# What is the derivative of #5^(x/6)#?

By signing up, you agree to our Terms of Service and Privacy Policy

The derivative of (5^{x/6}) with respect to (x) can be found using the general formula for the derivative of an exponential function (a^{u(x)}), where (a) is a constant and (u(x)) is a function of (x). The formula is:

[ \frac{d}{dx}a^{u(x)} = a^{u(x)} \ln(a) \cdot u'(x) ]

For (5^{x/6}), (a = 5) and (u(x) = \frac{x}{6}), so (u'(x) = \frac{1}{6}). Applying the formula:

[ \frac{d}{dx}5^{x/6} = 5^{x/6} \ln(5) \cdot \frac{1}{6} ]

Therefore, the derivative of (5^{x/6}) is (\frac{5^{x/6} \ln(5)}{6}).

By signing up, you agree to our Terms of Service and Privacy Policy

When evaluating a one-sided limit, you need to be careful when a quantity is approaching zero since its sign is different depending on which way it is approaching zero from. Let us look at some examples.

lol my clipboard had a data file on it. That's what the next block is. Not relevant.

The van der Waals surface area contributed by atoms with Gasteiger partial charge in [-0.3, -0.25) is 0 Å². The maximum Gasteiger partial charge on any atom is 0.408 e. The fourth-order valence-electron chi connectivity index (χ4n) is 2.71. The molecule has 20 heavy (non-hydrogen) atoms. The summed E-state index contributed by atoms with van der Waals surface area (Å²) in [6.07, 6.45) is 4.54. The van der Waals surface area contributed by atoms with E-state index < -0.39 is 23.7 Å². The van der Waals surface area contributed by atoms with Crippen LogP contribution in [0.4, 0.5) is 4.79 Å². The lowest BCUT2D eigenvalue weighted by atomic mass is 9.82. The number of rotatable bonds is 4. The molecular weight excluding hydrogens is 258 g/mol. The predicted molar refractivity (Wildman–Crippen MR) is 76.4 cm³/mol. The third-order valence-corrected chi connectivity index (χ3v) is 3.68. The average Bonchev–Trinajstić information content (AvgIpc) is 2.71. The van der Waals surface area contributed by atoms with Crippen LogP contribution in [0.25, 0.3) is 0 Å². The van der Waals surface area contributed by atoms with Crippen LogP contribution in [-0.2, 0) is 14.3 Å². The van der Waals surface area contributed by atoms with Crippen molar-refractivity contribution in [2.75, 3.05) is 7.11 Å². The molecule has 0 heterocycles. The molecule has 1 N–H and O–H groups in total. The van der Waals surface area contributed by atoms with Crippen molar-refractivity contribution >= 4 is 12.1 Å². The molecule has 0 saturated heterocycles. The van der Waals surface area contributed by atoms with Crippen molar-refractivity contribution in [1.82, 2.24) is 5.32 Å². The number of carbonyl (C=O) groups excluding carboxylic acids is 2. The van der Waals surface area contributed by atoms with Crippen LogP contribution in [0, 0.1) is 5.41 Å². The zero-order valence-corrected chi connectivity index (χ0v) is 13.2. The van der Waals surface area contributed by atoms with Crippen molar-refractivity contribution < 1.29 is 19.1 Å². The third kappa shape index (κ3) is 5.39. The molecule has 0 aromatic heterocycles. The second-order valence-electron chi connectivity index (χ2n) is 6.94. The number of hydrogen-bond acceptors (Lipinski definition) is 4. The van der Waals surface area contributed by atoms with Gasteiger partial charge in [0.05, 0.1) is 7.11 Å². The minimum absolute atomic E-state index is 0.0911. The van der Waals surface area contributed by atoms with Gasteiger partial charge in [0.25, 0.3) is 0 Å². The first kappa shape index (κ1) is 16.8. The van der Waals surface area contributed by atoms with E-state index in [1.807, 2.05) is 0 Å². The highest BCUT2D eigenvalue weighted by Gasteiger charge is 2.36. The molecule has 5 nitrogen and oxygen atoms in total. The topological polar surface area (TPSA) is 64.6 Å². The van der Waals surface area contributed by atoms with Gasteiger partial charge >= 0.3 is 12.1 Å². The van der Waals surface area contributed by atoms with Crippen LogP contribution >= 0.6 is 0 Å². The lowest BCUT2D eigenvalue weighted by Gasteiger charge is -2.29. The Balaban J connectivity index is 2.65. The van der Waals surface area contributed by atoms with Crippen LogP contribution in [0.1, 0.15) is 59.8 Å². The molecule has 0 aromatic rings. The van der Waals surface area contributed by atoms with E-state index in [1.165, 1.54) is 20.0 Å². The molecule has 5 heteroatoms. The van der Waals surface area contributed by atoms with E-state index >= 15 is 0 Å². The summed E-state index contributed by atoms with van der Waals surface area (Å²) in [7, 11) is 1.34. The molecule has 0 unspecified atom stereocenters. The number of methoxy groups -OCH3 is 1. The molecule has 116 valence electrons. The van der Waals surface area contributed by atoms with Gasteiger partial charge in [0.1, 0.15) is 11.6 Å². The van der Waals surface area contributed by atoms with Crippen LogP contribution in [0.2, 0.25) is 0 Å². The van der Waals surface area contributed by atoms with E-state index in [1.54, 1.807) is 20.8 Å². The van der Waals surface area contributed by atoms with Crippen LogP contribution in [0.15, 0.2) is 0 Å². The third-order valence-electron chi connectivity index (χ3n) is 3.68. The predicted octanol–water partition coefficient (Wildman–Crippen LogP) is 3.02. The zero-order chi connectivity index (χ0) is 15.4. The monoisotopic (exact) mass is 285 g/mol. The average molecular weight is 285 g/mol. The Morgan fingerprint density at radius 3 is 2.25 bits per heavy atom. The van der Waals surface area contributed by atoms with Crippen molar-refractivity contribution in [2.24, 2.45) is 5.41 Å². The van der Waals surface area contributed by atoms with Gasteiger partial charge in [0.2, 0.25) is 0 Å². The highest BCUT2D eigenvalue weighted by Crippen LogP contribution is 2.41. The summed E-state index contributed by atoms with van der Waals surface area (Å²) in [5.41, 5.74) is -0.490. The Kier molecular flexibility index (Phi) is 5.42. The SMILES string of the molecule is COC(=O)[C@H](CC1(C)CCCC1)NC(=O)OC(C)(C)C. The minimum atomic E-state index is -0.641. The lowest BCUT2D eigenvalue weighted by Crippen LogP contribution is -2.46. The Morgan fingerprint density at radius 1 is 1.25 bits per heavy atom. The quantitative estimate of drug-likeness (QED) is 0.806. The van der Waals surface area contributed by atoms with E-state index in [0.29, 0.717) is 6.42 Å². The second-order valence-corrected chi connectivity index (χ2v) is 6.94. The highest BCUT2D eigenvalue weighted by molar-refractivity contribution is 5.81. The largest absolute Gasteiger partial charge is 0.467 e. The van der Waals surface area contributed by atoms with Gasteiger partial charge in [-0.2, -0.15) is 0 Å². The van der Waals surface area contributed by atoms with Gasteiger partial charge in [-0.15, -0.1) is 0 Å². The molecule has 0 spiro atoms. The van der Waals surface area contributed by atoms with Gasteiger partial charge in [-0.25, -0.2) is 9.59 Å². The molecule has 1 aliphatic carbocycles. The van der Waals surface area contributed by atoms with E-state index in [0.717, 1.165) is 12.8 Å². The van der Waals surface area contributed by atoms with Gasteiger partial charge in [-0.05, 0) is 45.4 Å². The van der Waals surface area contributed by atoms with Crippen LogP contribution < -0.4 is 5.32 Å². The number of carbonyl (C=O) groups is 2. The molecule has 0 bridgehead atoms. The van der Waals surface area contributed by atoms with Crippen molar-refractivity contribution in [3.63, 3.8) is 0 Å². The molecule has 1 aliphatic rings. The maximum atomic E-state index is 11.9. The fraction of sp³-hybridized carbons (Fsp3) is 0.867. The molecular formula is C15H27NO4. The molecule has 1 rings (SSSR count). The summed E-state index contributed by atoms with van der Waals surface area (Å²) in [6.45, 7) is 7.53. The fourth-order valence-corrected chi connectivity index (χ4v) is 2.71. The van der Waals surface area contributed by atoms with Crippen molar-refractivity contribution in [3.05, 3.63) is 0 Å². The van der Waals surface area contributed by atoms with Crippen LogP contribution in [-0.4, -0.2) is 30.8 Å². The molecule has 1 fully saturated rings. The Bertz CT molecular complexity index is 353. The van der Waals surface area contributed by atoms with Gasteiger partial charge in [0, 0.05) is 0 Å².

When evaluating a one-sided limit, you need to be careful when a quantity is approaching zero since its sign is different depending on which way it is approaching zero from. Let us look at some examples.

When evaluating a one-sided limit, you need to be careful when a quantity is approaching zero since its sign is different depending on which way it is approaching zero from. Let us look at some examples.

- 98% accuracy study help
- Covers math, physics, chemistry, biology, and more
- Step-by-step, in-depth guides
- Readily available 24/7